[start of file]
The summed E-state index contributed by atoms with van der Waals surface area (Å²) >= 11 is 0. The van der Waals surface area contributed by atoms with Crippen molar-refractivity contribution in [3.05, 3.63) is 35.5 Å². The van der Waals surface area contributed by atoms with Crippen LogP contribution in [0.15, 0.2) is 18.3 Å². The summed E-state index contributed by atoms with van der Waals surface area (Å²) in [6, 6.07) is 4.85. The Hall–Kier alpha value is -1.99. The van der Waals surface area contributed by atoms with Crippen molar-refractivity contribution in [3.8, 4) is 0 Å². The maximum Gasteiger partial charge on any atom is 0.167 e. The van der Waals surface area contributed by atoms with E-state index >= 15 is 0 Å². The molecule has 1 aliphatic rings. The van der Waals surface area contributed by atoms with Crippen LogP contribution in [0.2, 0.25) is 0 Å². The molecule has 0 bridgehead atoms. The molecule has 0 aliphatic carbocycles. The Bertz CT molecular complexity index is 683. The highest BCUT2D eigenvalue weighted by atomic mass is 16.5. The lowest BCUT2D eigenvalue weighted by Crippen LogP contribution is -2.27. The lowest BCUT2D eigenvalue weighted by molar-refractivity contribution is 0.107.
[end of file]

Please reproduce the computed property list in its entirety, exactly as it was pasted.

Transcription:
The summed E-state index contributed by atoms with van der Waals surface area (Å²) >= 11 is 0. The van der Waals surface area contributed by atoms with Crippen molar-refractivity contribution in [3.05, 3.63) is 35.5 Å². The van der Waals surface area contributed by atoms with Crippen LogP contribution in [0.15, 0.2) is 18.3 Å². The summed E-state index contributed by atoms with van der Waals surface area (Å²) in [6, 6.07) is 4.85. The Hall–Kier alpha value is -1.99. The van der Waals surface area contributed by atoms with Crippen molar-refractivity contribution in [3.8, 4) is 0 Å². The maximum Gasteiger partial charge on any atom is 0.167 e. The van der Waals surface area contributed by atoms with E-state index >= 15 is 0 Å². The molecule has 1 aliphatic rings. The van der Waals surface area contributed by atoms with Crippen LogP contribution in [0.2, 0.25) is 0 Å². The molecule has 0 bridgehead atoms. The molecule has 0 aliphatic carbocycles. The Bertz CT molecular complexity index is 683. The highest BCUT2D eigenvalue weighted by atomic mass is 16.5. The lowest BCUT2D eigenvalue weighted by Crippen LogP contribution is -2.27. The lowest BCUT2D eigenvalue weighted by molar-refractivity contribution is 0.107.